After weeks of bad PR for Starbucks, the global coffee chain has bowed to pressure from its customers and offered to pay more Corporation Tax in the UK.
The row blew up when it emerged that Starbucks has paid no Corporation Tax for the past three years thanks to complex tax arrangements which mean that its UK business makes a loss on paper despite an annual income of £398m last year.
So what brought about this sudden change of heart? What made Starbucks MD Kris Engskov announce yesterday, out of the blue, that his firm would voluntarily pay £20m in Corporation Tax over the next two years? Was it the grilling he got from MPs in November? Was it a ticking off from HMRC? No: it was discontent from thousands of Starbucks customers and the growing threat of a boycott.
After such widespread negative coverage Starbucks had to do something – especially in the light of the Chancellor’s Autumn Statement this week which reminded everyone how strapped the country is and how long austerity is going to last.
Engskov should have seen the writing on the wall when his Chairman Howard Schultz took to the Internet in October to defend Starbucks’ tax arrangements. Hundreds of irate customers attacked the coffee chain via the Starbucks message board and many expressed their intention never to drink Starbucks coffee again.
Two months later the storm of protest has yet to die down, which is why Engskov made the unprecedented step yesterday of offering a £20m tax gift to HMRC. If he hoped to placate MPs and public opinion the jury is still out: today one tax expert said the offer “made a mockery” of the tax system, while Chris Morgan, Head of Tax Policy at KPMG, called the decision “extraordinary” and claimed HMRC might be nervous about big companies deciding their own levels of tax.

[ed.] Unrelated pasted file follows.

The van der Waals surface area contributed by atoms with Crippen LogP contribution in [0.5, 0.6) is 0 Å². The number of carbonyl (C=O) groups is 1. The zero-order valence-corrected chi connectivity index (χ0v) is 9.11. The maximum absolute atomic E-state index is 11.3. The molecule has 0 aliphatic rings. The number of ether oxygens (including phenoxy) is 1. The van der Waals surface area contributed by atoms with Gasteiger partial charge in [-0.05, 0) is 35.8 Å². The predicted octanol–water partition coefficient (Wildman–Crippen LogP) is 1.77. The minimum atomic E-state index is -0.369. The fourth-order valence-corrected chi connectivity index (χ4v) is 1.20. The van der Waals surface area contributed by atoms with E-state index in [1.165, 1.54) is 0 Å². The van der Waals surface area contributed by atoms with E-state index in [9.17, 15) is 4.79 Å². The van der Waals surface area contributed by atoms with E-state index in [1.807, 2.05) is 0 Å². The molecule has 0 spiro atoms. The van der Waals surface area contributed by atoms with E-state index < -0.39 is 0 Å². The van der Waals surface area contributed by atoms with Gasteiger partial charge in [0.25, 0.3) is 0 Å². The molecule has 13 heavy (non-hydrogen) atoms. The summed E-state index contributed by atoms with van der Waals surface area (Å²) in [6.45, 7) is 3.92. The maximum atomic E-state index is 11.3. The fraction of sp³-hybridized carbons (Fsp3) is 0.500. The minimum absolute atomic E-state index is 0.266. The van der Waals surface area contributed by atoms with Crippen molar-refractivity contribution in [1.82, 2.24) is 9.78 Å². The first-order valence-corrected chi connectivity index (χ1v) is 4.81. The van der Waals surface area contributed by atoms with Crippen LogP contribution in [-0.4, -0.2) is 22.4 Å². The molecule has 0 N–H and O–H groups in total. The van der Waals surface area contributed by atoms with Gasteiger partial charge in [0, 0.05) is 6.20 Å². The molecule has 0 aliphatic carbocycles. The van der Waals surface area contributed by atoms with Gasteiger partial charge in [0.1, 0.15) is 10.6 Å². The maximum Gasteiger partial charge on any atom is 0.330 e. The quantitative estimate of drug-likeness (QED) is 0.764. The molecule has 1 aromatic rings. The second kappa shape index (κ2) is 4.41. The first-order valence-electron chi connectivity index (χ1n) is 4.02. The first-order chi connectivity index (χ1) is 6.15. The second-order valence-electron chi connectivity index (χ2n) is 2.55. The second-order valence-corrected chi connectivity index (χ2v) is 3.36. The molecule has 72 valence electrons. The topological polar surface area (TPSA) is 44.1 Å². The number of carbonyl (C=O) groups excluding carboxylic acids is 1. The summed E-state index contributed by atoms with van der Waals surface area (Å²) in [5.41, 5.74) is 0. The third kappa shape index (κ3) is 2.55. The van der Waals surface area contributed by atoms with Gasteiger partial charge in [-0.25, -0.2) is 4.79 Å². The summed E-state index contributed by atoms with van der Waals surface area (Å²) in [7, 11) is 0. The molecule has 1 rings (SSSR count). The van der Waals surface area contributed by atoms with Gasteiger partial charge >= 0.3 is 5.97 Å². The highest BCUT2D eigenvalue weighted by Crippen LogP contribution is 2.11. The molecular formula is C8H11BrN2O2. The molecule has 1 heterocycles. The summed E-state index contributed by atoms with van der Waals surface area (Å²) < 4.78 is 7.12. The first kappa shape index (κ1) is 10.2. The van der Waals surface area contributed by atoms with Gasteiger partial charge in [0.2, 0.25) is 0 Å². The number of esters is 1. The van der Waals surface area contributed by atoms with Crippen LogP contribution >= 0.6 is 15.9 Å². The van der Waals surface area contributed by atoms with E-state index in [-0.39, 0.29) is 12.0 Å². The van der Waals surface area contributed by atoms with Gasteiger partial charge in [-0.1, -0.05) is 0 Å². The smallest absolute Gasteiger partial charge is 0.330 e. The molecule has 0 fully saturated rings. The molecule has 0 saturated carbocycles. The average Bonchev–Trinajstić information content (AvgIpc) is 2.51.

Meanwhile campaign group UK Uncut, which is encouraging direct action against the chain, called for continued protests in Starbucks stores across the country this weekend.
So how does Starbucks look now? The company did the right thing by attempting to seize the initiative and appease public opinion with a voluntary tax donation, but some see the attempt as a naked bribe to protect the Starbucks brand while others fear it’s the thin end of a very thick wedge which could lead to other multinationals effectively deciding their own level of tax.
The brand was further damaged this week when UK media ran stories about Starbucks cutting paid lunch breaks, sick leave and maternity benefits for thousands of British workers.
From a PR point of view Starbucks is still a brand in trouble while Google and Amazon – whose tax arrangements have also been criticised – are smelling of roses in comparison. Perhaps the point is that Starbucks customers might switch to another coffee company, but the chances of millions of people boycotting Google or Amazon in the run-up to Christmas are slim indeed. JA